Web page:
How to Calculate the Success of a Direct Mail Campaign
The first thing you need to determine? The close rate needed to break even.
One of the services we perform through Whitestone Partners, our consulting firm, is to analyze the return on investment (ROI) of different types of marketing efforts. We had a client, for instance, who used direct mail to sell his product. He had mailed 500 potential clients and sold 17 products; he was excited about the results.
He asked us if we thought he should borrow money in order to mail to another 1 million potential customers. We agreed that this was an interesting opportunity. However, before going all in, we suggested that he focus on three things:
The break-even point
The first thing our client needed to determine was the close rate needed to break even. In the test, he had a close rate of 3.4 percent (17/500). For direct mail, that is typically very good. However, he still needed to verify that, given the economics of his product, this close rate would make him profitable.
Here are definitions for the terms used to make this calculation:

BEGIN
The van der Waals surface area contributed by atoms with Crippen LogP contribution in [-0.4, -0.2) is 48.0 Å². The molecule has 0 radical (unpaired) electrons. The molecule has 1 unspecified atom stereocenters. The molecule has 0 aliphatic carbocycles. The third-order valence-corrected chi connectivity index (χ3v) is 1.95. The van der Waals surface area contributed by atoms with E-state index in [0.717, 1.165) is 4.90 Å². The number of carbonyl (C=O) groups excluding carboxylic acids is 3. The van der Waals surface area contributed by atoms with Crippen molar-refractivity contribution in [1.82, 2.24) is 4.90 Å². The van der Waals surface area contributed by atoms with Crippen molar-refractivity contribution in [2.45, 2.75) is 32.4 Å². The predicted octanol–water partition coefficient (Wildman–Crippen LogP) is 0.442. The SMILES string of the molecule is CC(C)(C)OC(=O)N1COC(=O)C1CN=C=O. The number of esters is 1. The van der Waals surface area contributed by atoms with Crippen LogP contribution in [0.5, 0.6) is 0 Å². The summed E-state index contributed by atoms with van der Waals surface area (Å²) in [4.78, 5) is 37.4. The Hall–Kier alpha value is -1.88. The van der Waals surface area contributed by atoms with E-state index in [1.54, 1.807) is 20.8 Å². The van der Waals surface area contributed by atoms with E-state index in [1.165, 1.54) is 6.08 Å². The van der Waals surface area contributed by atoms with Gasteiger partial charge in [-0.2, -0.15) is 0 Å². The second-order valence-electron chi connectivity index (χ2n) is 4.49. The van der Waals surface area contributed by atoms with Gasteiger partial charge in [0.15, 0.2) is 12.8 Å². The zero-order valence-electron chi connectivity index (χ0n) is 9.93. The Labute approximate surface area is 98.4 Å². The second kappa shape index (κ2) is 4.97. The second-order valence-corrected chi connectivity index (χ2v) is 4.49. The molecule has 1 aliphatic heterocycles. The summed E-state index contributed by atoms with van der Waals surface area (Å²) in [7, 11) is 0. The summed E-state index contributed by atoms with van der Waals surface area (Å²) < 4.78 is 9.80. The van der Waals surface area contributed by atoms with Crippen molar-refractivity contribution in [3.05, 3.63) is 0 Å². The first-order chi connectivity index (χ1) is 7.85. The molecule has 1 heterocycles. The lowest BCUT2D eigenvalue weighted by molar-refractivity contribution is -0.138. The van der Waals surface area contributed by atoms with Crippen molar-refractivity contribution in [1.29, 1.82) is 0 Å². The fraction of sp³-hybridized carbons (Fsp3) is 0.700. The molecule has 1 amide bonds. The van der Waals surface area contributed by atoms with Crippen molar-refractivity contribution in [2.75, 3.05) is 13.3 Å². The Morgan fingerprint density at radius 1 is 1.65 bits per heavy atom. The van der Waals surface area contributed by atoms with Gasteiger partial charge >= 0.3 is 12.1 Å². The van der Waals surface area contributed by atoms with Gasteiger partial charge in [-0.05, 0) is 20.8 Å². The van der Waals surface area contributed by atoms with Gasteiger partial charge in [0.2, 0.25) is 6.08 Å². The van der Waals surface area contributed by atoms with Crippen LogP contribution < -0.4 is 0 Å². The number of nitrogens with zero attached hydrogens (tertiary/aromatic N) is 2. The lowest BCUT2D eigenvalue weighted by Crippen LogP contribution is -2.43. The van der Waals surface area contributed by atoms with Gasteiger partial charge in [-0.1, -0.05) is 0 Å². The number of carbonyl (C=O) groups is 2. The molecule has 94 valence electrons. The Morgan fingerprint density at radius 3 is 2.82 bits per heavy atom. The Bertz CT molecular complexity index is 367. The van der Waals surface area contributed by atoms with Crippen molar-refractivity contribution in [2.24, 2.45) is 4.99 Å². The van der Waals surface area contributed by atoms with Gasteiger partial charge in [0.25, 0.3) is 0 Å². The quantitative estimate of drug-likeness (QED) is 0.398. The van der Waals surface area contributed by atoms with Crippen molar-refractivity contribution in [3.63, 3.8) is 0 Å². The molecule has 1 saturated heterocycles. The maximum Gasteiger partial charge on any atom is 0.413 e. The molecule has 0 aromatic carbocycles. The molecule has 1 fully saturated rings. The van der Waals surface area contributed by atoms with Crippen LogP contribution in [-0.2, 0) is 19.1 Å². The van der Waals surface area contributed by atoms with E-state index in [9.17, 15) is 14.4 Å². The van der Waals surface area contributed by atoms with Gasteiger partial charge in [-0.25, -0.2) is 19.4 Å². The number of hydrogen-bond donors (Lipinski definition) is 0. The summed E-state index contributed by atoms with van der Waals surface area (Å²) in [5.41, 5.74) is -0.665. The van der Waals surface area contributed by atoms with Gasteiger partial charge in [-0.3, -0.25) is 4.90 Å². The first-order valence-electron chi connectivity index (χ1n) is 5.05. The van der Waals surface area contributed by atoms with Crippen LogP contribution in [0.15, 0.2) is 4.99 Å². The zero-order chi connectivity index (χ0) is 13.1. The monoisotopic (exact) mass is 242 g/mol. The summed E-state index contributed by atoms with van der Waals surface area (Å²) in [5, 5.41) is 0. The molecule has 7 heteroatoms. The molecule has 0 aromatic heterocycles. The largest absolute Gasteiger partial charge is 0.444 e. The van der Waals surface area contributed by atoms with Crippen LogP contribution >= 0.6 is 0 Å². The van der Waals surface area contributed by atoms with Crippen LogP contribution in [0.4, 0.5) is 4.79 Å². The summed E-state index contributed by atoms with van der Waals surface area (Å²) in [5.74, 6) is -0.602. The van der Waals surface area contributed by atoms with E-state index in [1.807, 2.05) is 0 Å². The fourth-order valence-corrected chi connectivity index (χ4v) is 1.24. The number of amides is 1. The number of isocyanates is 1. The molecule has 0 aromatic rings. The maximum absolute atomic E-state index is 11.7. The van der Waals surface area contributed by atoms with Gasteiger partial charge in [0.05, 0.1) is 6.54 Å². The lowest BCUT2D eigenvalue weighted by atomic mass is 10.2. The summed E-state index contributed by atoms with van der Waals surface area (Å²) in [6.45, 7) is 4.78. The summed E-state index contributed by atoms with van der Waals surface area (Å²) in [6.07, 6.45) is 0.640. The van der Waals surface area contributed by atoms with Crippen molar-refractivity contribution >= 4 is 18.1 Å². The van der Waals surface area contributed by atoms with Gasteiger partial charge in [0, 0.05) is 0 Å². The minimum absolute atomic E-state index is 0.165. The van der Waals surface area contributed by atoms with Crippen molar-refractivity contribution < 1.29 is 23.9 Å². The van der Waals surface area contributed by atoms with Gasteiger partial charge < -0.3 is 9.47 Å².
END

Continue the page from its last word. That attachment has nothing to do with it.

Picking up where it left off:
- Close rate — the number of closed sales divided by the number of pieces mailed
- B/E close rate — the close rate you need, to break even on the mailing
- Variable mail cost — the cost per piece mailed including postage, printing, etc. (these costs increase in proportion to the number of pieces mailed)
- Fixed cost — the cost of executing your direct-mail campaign, including creative development, campaign management, etc. (these costs do not change as a function of the number of pieces mailed)
- Gross margin — the money (in dollars) you make from each closed sale (the sales price minus your cost to deliver the product or service)
- Pieces — the number of pieces of mail you drop
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